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Posted: Feb 13, 2015

Scientists establish the source of the peculiar stability of the structures forming carbon nanotubes

(Nanowerk News) The source of the peculiar stability of the structures forming carbon nanotubes has been established by researchers from the RIKEN Elements Chemistry Laboratory ("n-Plane Aromaticity in Cycloparaphenylene Dications: A Magnetic Circular Dichroism and Theoretical Study").
Carbon nanotubes are made of hoop-like macrocycles called cycloparaphenylenes (CPPs), which themselves are formed by the interlinking of six-carbon benzene rings. Ever since the first synthesis of a molecule in this family in 2008, researchers have been racing to make different sized rings and to explore their chemistry.
A cycloparaphenylene consisting of eight benzene rings
A cycloparaphenylene consisting of eight benzene rings displays rare aromatic stability in its dication (2+) state. (Image: Atsuya Muranaka, RIKEN Elements Chemistry Laboratory)
A dication (2+) form of cycloparaphenylene consisting of eight benzene rings (Fig. 1) had previously been found to be unexpectedly stable, but the reason for this stability was unclear. Atsuya Muranaka and Masanobu Uchiyama from RIKEN with co-workers from the University of Tokyo and Kyoto University have now discovered that the stability originates from aromatic stabilization.
The team first made the dication [8]CPP2+ by treating the neutral macrocycle [8]CPP with a strong antimony-based oxidizing agent. They then probed its electronic structure using a technique known as magnetic circular dichroism spectroscopy. Through extensive theoretical studies based on the acquired data, the team eventually found that in the dication [8]CPP2+, certain atomic orbitals—the envelope in which the atom’s electrons circulate—overlap both inside and outside the ring to create a stable planar ring arrangement called aromaticity.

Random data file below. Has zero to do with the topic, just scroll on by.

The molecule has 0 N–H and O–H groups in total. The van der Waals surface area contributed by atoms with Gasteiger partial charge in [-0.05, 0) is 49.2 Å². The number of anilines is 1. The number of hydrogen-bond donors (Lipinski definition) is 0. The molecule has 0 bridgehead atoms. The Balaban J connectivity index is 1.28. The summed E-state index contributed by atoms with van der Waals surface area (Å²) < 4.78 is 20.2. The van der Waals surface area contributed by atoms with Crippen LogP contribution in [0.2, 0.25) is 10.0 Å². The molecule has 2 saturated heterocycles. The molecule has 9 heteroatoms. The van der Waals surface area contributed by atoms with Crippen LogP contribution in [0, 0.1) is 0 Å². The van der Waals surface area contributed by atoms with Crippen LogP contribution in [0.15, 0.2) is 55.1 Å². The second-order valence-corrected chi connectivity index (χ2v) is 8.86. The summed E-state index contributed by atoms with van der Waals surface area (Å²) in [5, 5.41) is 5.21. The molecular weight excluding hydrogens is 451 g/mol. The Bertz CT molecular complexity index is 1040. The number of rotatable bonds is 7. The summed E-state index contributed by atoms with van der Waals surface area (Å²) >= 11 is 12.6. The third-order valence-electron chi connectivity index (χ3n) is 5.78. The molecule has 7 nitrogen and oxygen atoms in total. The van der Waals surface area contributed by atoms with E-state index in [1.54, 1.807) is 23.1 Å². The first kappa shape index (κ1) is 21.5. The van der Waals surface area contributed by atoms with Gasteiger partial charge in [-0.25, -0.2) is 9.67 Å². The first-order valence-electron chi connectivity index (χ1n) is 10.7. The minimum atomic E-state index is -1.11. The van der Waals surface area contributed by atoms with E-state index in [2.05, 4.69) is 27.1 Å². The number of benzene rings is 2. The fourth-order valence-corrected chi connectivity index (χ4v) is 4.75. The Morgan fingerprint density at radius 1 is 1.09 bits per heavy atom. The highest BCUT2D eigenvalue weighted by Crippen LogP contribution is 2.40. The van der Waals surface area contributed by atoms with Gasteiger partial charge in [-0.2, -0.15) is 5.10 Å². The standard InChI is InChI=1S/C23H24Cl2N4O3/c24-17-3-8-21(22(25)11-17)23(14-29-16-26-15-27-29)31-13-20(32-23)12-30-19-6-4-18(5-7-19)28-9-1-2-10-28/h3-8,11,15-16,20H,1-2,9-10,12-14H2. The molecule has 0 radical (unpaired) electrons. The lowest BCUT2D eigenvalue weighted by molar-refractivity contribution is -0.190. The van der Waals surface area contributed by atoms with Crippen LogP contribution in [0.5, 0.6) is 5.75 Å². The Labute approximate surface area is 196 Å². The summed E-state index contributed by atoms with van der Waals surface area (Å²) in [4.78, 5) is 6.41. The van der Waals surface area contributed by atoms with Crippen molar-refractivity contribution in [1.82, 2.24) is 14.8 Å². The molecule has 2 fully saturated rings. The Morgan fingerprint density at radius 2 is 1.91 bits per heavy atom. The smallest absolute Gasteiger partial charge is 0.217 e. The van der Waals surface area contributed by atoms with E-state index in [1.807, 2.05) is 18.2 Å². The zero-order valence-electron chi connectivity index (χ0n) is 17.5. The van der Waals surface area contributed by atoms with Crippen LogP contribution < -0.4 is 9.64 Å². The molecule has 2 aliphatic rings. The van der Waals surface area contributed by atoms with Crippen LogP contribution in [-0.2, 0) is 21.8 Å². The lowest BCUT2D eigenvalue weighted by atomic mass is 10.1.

As predicted, the neutral [8]CPP macrocycle displayed no evidence of aromaticity. The team then probed the electronic structure of the radical cation [8]CPP•+, which had also shown anomalous stability in earlier studies. The radical cation is not aromatic, as it lacks the correct number of electrons. “Instead,” notes Muranaka, “the stability of the radical cation may be associated with spin delocalization over the nanohoop.”
In-plane aromaticity is rare, having been reported in only a few molecules. “To date, molecules with in-plane aromaticity have been limited to highly substituted fullerene derivatives such as C60Cl30,” says Muranaka.
Further calculations led the team to predict that all the dications and dianions of cycloparaphenylenes containing between five and ten benzene rings possess in-plane aromaticity. They also found, unexpectedly, that a linear relationship exists between the ring size and its aromatic character. “We did not expect that the aromatic character would increase with decreasing size of cycloparaphenylene rings,” Muranaka says.
One reason for the interest in these molecules is their large range of potential applications. Neutral CPPs, for example, could be used as seeds or templates for growing carbon nanotubes, while the strong infrared absorption of the dication could find use in organic dyes and pigments.
Source: RIKEN
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